I should clarify that for the listeners. What did you think?
[00:02:48] Alison: I thought for one of our ghostwritten books, it was actually pretty good as a book. Oftentimes when we have these athletes and then their ghost writers, you don’t get a good feel. And I feel like I really got a good feel for the athlete on this one.
[00:03:05] Jill: I would go with you that the ghost writers were good. I think there were parts of the book where they just didn’t know what to do. I think Dominique has a barrier up. That’s what really came through. Like, we’re not going to show our true feelings. We’re not going to lay it all out on the line.
And I think that is something that she just grew up with trying to protect herself from from Bela and all of that stuff growing up, that she just naturally is going to have a front that she’ll show you. And I think there got to be times, especially after the Olympics where stuff just randomly happened and you went, Huh. Okay. But I do think the writing team did a good job.
[00:03:45] Alison: Yeah. I agree. Those couple of years after the Olympics, I got very confused between ’98 and like 2001, what was happening when that was very confusing. I do agree with that.
[00:03:56] Jill: Right. So props to Paul and Teri Williams, her writing team.
[00:04:01] Claire: Interesting. I disagree with you both on that.
I was looking at the writing of this and was really struggling with
who is projecting the thoughts out, is this going to be an explanation of something? Is this going to be a feeling of something? And it just seemed almost too cookie cutter to me. Uh, Especially I, I did mark a couple passages where I’m just like, this just doesn’t sound right.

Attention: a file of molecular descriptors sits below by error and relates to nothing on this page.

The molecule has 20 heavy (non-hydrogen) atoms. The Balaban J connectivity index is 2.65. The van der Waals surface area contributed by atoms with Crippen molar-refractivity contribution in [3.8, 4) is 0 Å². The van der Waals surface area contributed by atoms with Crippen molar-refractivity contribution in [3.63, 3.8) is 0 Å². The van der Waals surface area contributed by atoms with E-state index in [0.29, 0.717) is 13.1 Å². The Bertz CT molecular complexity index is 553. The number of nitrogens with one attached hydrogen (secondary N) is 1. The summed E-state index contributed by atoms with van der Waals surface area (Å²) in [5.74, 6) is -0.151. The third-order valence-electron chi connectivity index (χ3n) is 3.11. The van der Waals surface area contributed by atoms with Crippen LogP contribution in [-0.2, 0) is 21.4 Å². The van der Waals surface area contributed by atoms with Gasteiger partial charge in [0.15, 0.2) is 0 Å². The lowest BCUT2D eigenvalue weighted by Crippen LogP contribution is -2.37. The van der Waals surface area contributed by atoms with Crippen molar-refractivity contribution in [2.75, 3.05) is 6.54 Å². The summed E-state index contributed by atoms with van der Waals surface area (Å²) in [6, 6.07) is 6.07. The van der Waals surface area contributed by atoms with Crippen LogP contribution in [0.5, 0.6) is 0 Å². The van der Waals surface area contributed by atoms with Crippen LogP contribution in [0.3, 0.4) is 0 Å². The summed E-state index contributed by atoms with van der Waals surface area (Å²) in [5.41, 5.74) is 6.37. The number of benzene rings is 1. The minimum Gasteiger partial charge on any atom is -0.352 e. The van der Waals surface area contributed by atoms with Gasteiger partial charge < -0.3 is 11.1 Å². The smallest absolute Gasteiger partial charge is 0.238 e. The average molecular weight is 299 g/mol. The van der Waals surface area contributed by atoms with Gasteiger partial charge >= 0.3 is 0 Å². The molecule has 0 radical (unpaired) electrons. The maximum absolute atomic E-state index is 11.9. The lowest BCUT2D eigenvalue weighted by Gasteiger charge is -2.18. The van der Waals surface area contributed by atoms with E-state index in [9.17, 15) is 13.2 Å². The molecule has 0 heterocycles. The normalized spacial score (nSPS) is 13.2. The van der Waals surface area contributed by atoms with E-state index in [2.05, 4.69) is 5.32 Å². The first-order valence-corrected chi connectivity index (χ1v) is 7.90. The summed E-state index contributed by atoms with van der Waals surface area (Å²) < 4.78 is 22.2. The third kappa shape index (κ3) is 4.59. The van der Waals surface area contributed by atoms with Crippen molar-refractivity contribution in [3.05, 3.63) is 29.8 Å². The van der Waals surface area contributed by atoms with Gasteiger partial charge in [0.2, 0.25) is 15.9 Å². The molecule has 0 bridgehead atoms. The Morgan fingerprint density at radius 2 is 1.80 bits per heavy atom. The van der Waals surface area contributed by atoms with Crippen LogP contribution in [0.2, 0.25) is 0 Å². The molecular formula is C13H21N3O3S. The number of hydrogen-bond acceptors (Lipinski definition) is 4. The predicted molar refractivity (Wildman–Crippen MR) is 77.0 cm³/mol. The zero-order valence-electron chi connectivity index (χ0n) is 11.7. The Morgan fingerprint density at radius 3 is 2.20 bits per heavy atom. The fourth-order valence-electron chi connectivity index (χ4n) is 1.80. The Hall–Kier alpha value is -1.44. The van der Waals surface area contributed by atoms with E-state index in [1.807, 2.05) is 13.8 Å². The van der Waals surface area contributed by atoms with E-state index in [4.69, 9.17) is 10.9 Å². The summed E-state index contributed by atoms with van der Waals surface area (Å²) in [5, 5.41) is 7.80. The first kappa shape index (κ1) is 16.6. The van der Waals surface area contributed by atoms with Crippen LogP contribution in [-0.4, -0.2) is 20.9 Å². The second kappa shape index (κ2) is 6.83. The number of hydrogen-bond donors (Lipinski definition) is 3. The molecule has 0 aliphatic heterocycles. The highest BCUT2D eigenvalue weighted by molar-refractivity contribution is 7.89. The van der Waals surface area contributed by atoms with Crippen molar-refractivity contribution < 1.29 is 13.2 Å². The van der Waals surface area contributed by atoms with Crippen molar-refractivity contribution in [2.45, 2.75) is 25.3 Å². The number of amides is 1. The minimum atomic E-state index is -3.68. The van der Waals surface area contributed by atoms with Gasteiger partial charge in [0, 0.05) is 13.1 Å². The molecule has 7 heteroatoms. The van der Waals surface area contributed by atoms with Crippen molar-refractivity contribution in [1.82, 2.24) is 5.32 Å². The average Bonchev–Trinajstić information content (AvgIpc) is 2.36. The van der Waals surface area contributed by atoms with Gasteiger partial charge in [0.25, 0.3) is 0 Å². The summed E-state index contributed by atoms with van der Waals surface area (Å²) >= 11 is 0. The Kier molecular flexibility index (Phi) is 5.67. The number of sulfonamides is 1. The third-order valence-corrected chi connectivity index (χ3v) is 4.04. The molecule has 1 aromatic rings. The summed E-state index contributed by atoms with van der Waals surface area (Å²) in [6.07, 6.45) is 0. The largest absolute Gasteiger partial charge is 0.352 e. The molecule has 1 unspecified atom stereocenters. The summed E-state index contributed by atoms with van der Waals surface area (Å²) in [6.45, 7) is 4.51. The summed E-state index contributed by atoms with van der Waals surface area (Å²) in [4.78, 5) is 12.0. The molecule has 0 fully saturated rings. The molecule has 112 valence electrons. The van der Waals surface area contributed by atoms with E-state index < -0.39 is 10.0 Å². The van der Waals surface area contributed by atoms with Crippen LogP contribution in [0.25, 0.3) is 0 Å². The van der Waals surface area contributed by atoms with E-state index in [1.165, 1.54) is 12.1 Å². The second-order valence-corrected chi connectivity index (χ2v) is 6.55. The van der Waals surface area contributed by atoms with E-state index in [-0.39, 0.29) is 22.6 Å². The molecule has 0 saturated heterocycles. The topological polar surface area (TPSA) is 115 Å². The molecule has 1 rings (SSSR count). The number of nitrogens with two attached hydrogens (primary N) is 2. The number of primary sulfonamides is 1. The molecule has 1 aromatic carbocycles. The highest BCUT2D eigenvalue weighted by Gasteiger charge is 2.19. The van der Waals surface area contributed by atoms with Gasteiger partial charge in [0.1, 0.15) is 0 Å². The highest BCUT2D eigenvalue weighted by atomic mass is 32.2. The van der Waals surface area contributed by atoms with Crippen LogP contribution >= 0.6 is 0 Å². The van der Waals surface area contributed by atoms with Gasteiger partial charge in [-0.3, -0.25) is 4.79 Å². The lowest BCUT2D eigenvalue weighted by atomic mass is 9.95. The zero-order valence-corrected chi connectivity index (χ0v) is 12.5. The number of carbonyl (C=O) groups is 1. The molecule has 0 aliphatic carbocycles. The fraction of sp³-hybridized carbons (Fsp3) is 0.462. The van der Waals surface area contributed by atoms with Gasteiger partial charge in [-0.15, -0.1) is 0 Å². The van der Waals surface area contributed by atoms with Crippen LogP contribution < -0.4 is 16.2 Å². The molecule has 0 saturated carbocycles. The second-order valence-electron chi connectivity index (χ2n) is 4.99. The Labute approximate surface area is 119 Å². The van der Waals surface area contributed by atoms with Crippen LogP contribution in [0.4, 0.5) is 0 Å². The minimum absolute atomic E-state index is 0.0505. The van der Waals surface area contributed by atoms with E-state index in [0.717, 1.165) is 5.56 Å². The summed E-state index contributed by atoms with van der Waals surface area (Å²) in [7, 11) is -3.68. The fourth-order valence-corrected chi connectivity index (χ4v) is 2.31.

It does sound like. It didn’t get the polish that it needed. So as I read it, I appreciated the overall story that was presented, but I didn’t appreciate the writing as much. But I’m glad we disagree.
[00:04:38] Jill: Yeah, and I would think that that comes through because that, to me seemed like Dominique’s voice, which was not necessarily polished or could necessarily help the writers. I think there were probably times where they struggled in what to get out and what to put in the book to make it as long as it needed to be.
[00:04:57] Claire: And maybe I’m just learning that I don’t like autobiographies because it just seems like, whoever is writing it, no matter if it’s an Olympic athlete or someone else has an agenda. And so I’m always taking it with, you know, you’re not going to get a journalist who is going to maybe get both sides of the story. You’re getting just one side, and maybe I just don’t appreciate that. And I want to get the whole story. So if independent journalists were to do a biography of her, to get both sides, to get the complete story where you do see where she struggled and that a lot of it almost all of that is based in fact.
But when she’s talking about her friends and how wonderful they are and how glorious they are, there was some friction there. You, can say that that’s okay. You know, It’s not gonna offend them. So it’s just those kinds of things where it just, it just needed to be polished a little bit more.
Okay. now that you’ve read the whole story about Dominique Moceanu and her relationship with her parents and her relationship with the Karolyis, Bela and Marta, how has that changed your thoughts on the Karolyis especially?
[00:06:05] Alison: I’ve got thoughts.
[00:06:06] Claire: Oh, go, for it.
[00:06:07] Alison: Okay. So we all know Bela and Marta are abusive monsters. That was not a surprise. What was a surprise to me was how bad coaches they were, they have this reputation of yes, they were cruel. Yes, they could be cold yet, but they were actually really absent, un-involved dictators who had terrible equipment, who did not protect the gymnasts’ bodies. And it seemed like the gymnasts succeeded, despite everything that Bela and Marta did. And the thing that struck me the most was that because they had the reputation, they were able to get the best gymnasts in their gym.
And that was the key to their success. It wasn’t anything that they did. It was this halo around the Karolyi Ranch saying if you go to the Karolyi Ranch, you’ll become a gold medalist. But the people that they brought into the ranch probably would have won a medal and done it with a lot more sanity and safety had they been anywhere else. I don’t think the Karolyis were doing anything to make USA Gymnastics better there. They were doing a lot to make it worse.